Outside of portals like Upwork, I doubt if milestone-based work with escrow-based payment is at all common. In Upwork, you and the client rely on Upwork to facilitate project management and stepped payment. In the wild, you and the client have direct contact with each other and you get paid in the same way as you'd get paid in the real world -- by agreeing on the price beforehand, getting the client to confirm that he wants you to go ahead with the job, doing you the job, you sending an invoice to the client (sometimes this step is optional), and him sending you the money more or less directly.


[Edited at 2020-01-21 17:59 GMT]


Jean Dimitriadis
Dan Lucas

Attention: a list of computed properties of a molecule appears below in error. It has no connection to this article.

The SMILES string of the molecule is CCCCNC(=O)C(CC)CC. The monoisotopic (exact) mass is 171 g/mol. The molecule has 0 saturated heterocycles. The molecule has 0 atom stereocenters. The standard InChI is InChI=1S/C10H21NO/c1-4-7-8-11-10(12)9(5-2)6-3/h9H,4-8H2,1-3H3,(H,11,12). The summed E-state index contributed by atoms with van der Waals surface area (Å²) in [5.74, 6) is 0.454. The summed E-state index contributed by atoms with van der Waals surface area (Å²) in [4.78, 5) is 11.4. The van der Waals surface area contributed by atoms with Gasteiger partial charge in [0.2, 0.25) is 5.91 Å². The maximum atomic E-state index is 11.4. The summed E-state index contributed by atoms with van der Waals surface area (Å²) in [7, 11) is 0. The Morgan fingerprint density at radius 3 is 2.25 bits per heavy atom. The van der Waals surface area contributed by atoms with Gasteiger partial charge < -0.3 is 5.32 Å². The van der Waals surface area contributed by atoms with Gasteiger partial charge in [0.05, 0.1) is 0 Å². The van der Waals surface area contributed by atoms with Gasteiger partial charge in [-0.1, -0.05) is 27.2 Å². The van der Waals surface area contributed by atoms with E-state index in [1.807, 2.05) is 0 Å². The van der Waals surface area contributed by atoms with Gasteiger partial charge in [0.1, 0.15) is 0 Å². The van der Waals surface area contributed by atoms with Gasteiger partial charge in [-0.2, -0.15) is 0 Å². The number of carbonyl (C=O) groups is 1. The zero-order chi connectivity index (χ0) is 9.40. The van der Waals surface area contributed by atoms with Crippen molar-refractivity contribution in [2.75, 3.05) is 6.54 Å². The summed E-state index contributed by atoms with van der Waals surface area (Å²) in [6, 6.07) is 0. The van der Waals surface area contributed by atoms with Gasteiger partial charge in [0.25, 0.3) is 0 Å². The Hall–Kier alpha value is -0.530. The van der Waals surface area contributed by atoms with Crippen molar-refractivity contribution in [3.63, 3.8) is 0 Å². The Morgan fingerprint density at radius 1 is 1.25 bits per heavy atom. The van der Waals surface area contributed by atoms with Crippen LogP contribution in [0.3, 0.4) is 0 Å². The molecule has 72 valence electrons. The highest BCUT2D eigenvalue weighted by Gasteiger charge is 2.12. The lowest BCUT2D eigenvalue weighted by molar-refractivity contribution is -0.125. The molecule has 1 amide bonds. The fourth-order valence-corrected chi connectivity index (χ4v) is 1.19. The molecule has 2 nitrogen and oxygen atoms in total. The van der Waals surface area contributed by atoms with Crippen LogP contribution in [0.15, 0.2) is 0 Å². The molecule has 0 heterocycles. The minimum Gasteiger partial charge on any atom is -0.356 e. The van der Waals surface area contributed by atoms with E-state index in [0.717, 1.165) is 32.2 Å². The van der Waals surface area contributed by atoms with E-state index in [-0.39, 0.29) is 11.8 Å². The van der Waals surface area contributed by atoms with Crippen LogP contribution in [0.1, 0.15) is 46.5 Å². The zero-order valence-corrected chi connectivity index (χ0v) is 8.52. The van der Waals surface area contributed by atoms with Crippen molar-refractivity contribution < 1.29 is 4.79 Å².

Laura Kingdon
John Fossey
Edwin den Boer
 

DZiW
Ukraine
English to Russian
+ ...
As agreed Jan 21

Ivan, you specialize in marketing/biz and should know how to target the audience and negotiate favorable terms, managing the risks.

Unlike goods, after the delivery the price of a service is greatly reduced, so why should they pay you so much, if any? Do you homework)


As for me, I work with direct clients only, so they pay me lavishly (1) in advance, (2) by installments, (3) or within three working days. One of my direct clients used to escrow the payment
... See more
Ivan, you specialize in marketing/biz and should know how to target the audience and negotiate favorable terms, managing the risks.

Unlike goods, after the delivery the price of a service is greatly reduced, so why should they pay you so much, if any? Do you homework)


As for me, I work with direct clients only, so they pay me lavishly (1) in advance, (2) by installments, (3) or within three working days. One of my direct clients used to escrow the payment to check and benchmark several interim projects, but when the team proved they were worthy, he paid installments after certain project phases/results.